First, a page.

If U.S. sanctions continue Iran will change nuclear approach: presidential candidate

February 12, 2021 - 17:51
‘We still see the same policies from the newly elected administration as we did from the Trump team”

TEHRAN - General Hossein Dehghan, a military adviser to Iran’s leader and Iran’s presidential candidate, told the Guardian, a British newspaper, Iran’s approach to nuclear issue will change if U.S. sanctions continue.

General Dehghan emphasized, “the U.S. was in no position to make conditions, given they left the nuclear deal,” adding Iran “calls for guarantees that the U.S. will not leave the agreement again.” 
He believes Joe Biden is continuing Donald Trump’s foreign policies and noted, “Tehran is preparing retaliatory measures to force the U.S. to change its diplomatic trajectory.”
“The Biden administration talked about diplomacy, multilateralism, and interaction in the international arena as well as returning to its international commitments. However, we still see the same policies from the newly elected administration as we did from the Trump team: not lifting the oppressive sanctions against Iranian people, continuing to block Iran oil revenue in foreign banks while we need the money to fight against the coronavirus pandemic. All together this means the continuation of Trumpism in international relations,” he remarked. 

Dehghan insisted that the Islamic Republic of Iran would seek to change the course of diplomacy from 19 February – the date it has set to reduce some access for the International Atomic Energy Agency (IAEA) inspectors to its nuclear sites. He also said Iran would demand damages from the U.S. for the impact of sanctions.

His remarks indicated the huge differences remain between the U.S. and Iran, and how the departure of President Hassan Rouhani may make it even harder to restore the nuclear deal, known formally as the Joint Comprehensive Plan of Action or JCPOA.

The IAEA reported that Iran had begun producing small amounts of uranium metal, a process that is banned under the JCPOA. Iran has taken a series of steps to increase the costs to the U.S. of maintaining sanctions. The Biden administration and the Rouhani government have expressed willingness to return to compliance with the JCPOA, but they are at odds of who should take the first step.

Dehghan, who is being sanctioned by the U.S., rejected suggestions that both sides may return to their commitments to the nuclear deal by taking some limited opening reciprocal goodwill gestures – such as the U.S. lifting its block on the Iranian request for a loan from the International Monetary Fund (IMF).

“We planned to have the loan to fight against Covid-19 pandemic, and to purchase medication and medical equipment. That is our right as one of the founders of IMF,” he noted.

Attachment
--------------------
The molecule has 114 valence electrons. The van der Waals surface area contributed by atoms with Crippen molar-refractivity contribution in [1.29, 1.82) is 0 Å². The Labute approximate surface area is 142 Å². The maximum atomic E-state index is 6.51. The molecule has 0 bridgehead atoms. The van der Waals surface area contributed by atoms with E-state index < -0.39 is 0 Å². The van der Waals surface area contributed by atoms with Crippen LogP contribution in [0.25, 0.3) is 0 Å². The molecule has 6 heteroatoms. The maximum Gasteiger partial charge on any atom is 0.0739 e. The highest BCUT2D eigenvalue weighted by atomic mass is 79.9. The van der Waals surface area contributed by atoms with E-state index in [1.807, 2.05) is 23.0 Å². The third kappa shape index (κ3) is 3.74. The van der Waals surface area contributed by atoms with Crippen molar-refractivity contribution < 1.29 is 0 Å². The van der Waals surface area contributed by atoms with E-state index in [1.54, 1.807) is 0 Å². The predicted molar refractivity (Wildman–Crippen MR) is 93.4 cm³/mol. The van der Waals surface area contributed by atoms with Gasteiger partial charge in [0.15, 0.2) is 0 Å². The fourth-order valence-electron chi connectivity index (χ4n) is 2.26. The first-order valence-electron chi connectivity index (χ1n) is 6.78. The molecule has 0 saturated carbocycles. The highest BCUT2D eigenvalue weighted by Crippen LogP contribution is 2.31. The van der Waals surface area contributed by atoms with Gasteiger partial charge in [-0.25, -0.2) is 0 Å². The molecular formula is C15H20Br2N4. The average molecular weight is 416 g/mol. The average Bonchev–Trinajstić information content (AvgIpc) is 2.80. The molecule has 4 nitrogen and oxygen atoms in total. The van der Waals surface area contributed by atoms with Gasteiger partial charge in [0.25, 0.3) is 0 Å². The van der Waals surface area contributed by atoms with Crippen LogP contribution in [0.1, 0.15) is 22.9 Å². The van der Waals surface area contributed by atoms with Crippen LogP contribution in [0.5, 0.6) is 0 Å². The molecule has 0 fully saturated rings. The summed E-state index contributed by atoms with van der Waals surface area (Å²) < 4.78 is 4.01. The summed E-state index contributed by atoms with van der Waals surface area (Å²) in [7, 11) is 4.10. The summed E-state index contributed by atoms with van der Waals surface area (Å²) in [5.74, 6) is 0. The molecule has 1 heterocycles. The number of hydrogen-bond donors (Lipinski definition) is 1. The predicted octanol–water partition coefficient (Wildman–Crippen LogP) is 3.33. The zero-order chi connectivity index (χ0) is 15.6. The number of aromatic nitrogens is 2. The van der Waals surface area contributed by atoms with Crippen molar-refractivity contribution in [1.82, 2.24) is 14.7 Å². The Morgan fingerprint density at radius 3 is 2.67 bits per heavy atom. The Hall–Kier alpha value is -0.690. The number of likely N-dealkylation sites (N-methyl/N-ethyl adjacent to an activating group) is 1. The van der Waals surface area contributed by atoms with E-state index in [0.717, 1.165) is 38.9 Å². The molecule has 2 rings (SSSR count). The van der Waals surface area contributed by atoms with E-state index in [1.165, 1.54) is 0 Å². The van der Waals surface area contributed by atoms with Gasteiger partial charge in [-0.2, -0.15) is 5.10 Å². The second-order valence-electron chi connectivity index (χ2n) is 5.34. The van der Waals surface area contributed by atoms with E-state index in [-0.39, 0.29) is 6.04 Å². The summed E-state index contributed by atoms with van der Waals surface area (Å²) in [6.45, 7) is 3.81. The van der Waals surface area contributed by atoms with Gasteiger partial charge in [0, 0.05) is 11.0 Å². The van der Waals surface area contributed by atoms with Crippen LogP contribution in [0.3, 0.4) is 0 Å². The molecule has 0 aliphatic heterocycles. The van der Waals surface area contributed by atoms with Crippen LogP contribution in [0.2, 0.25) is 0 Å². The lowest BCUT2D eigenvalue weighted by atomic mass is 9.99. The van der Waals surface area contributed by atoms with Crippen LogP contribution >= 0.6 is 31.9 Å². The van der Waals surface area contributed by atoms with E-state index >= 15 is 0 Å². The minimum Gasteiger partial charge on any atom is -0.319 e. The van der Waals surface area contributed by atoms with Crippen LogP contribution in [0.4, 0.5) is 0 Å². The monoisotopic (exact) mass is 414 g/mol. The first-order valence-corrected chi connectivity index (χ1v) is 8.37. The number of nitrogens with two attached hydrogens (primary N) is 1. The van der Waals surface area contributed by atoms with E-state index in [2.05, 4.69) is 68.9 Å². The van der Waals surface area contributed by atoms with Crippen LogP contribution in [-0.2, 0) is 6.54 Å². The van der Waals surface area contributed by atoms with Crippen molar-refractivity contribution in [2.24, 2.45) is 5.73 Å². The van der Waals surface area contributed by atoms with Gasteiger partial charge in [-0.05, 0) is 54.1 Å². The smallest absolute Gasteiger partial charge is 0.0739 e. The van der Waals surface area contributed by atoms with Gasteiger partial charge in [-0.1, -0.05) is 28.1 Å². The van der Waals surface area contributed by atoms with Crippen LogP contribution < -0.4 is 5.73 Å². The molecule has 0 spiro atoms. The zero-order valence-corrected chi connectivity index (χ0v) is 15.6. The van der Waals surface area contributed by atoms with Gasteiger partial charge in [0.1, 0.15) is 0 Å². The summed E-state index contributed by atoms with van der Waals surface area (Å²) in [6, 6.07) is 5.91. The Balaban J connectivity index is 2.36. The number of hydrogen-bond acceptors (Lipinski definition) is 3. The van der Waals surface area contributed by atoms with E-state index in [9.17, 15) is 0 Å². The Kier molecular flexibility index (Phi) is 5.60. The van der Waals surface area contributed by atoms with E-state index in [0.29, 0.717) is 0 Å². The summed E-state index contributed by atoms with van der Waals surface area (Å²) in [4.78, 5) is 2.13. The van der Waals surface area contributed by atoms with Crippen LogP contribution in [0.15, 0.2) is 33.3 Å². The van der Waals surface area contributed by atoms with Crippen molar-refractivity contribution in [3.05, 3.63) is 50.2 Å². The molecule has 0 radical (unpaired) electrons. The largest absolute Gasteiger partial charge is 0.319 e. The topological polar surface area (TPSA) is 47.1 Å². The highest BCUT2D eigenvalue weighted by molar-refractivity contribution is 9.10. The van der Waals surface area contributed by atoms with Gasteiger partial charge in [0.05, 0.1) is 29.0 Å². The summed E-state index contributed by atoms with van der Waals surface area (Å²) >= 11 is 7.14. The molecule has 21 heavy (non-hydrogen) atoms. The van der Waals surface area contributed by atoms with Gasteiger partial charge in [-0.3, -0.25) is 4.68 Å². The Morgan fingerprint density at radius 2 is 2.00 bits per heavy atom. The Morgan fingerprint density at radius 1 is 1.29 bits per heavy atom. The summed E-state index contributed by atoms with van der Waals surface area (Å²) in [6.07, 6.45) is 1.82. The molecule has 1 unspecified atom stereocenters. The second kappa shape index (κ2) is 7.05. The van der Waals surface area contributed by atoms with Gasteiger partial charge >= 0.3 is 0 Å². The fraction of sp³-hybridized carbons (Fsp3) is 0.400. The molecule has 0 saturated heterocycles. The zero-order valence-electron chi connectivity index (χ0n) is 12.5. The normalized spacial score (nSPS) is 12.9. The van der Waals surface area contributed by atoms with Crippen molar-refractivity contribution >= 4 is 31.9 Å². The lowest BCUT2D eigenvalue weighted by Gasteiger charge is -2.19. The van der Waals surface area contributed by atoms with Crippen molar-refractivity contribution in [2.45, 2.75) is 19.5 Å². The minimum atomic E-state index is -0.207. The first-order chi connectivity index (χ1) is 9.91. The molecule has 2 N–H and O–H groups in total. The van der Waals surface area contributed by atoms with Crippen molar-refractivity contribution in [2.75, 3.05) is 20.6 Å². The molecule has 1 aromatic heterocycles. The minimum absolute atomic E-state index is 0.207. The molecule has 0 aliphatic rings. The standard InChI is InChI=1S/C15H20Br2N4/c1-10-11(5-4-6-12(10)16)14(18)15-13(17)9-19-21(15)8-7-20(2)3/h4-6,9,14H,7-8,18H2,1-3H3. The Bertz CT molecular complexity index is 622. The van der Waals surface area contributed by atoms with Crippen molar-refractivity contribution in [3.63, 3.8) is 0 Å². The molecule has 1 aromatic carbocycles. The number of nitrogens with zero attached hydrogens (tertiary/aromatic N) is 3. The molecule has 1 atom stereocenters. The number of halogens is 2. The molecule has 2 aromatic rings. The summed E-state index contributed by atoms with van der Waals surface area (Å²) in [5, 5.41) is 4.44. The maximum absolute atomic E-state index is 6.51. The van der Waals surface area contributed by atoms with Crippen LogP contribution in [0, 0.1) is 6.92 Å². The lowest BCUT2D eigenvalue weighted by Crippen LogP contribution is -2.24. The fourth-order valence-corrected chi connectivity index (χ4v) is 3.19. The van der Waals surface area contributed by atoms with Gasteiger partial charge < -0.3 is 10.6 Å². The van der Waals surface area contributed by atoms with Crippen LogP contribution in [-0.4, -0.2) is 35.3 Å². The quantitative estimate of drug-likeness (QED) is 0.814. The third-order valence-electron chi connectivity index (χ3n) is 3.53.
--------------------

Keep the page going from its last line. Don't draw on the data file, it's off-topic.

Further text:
“We want to receive guarantees that the Americans will not infringe the agreement again” 

He highlighted Iranians don’t trust American politicians and said, “The Americans’ approach has made our nation not trust them. Therefore, we want to receive guarantees that the Americans will not infringe the agreement again.” 

“They violated the agreement, so in order for them to return to negotiation, they must first lift unilateral and illegal sanctions against Iran and fulfill their commitments. Then we will have the opportunity to negotiate the issues as regards the damages and the expenses due to America leaving the JCPOA,” he added. 

‘Europeans have absolutely no independent stance from America any longer’

He dismissed any idea of Europe as a mediator between Iran and the U.S., saying that since the era of Javier Solana, the EU’s senior diplomat between 1999 to 2009, the EU had lost any distinctive identity. “To be crystal clear, the Europeans have absolutely no independent stance from America any longer.”

He denied that his candidacy showed a growing militarization of Iranian society, pointing out that Churchill, De Gaulle, and Eisenhower – all former military officers – had been elected to head civilian governments. “I am not solely a military person. I am an academic, I taught mainly in non-military centers, I have been an adviser in many social and foreign policy issues. I have been the manager of many economic entities. I have all the characteristics of a military person regarding punctuality, leadership, teamwork, and a goals-oriented approach.”

He asserted, “His election would not mean Iran was ruled by a military junta.” 

Regarding building better relations with Iran’s regional rival Saudi Arabia, he quoted the 19th-century British Prime Minister Lord Palmerston, saying: “We have no eternal allies, and we have no perpetual enemies. Our interests are eternal and perpetual, and those interests it is our duty to follow.”


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